By Andrew Caster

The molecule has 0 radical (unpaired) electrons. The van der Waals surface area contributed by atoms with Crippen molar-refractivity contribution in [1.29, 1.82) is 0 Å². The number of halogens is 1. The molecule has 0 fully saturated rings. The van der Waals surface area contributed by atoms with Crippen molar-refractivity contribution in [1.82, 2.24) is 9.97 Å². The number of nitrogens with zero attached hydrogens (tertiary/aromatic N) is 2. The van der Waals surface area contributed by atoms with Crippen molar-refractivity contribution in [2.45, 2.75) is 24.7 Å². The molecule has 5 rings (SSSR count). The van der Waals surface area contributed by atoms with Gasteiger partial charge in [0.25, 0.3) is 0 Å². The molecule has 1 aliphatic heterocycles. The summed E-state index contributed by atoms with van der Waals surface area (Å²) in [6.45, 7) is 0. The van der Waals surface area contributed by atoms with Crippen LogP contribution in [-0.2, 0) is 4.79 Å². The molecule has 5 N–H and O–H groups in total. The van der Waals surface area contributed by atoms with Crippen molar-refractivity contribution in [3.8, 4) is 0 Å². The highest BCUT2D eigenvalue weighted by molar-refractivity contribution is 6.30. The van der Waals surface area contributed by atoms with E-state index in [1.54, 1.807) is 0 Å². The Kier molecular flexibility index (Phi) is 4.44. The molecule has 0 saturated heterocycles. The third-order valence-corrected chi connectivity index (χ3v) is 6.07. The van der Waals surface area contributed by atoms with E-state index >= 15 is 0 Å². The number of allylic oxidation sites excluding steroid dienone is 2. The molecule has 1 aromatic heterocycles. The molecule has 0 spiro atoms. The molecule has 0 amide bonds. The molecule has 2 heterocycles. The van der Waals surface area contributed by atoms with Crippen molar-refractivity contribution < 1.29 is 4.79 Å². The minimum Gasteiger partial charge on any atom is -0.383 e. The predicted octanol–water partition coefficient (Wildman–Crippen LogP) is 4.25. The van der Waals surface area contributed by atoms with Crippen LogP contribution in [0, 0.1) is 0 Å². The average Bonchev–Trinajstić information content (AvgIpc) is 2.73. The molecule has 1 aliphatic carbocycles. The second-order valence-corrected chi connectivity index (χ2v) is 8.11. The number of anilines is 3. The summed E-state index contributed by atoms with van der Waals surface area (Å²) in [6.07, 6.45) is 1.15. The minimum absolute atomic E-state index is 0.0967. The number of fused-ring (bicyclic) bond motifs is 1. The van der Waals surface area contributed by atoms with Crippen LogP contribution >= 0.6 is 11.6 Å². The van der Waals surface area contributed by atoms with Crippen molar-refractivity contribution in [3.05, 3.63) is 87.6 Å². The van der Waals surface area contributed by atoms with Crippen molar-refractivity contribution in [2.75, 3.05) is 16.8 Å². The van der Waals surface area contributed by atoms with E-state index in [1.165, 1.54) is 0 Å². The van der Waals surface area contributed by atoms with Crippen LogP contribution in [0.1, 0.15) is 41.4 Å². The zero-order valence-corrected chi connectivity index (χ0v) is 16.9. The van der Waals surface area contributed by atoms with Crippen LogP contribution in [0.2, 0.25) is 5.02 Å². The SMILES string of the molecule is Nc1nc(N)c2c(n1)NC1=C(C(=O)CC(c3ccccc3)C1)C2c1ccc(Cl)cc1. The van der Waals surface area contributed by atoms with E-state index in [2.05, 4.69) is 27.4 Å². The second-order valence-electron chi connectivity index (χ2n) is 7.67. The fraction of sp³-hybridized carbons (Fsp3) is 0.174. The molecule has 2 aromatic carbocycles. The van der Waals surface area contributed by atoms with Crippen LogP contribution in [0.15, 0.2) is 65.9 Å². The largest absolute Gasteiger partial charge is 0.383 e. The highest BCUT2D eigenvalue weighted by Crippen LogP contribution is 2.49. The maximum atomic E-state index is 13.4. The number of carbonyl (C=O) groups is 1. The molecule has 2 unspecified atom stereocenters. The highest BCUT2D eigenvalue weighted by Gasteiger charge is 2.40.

PUC’s resident artist, Asher Raboy, is a conductor by day but a composer by night. A romantic at heart, Raboy has struggled in the past to have his pieces performed. Why? Romantic music has fallen out of style. Minimalist, new age music is all the rage in concert halls across the country. Critics and managers want fresh sounds. Romantic music has not been pushed by the wayside by popular music, but by other classically-styled music. However, he remained true to his heart throughout his career and continued to write the music he wanted to write, not the music audiences supposedly wanted to hear. Raboy adamantly maintains that writing for your own time and not the future is the key to musical success. He principally cited Mozart and Haydn, who wrote pieces exclusively with their employers in mind and not the opinions of listeners 200 years down the road. The weekend of April 20-22 marks both the inauguration of President Robert A. Cushman and the 50th anniversary of Paulin Hall. Tasked with writing a composition for this occasion, Raboy has produced a masterpiece. At first, he intended to write a piece based on the book of Revelation. According to him, Revelation is a book with a greater influence on Adventist theology than other books of the Bible. But during the process of writing, Raboy became unhappy at how the tone of the book would translate into music. He felt he would much rather write something on a lighter note. Thus, the composition “The Beatitudes” came about. Raboy said that no composition had ever come to him more quickly or more easily than this one. It is an eight-movement cantata featuring choir, orchestra, and three vocal soloists. Each movement refers to a different blessing on a different group of people. Raboy’s aim with naming each movement after a blessing was to incorporate an inclusive mentality as Jesus would have done. His biggest gripe with our current culture was its “us vs. them” mentality, and he wrote “The Beatitudes” as a statement against that. Raboy named three influences which guided both the composition of “The Beatitudes” and his musical style in general. His favorite composer of the past century, Paul McCartney, showed him that it was possible to be successful and write anything you wanted without worrying about being judged. “The Beatles” are a prime example of writing for their time, which is a key factor in their continued popularity today. His favorite composition, “La bohème” by Giacomo Puccini, showed him how it is possible to enjoy music without knowing why. And his Russian-Jewish background gave him greater appreciation of Slavic culture and music, motifs from which found their way into his music. “The Beatitudes” showcases these influences and those of his personal faith in a message of blessing to all its listeners.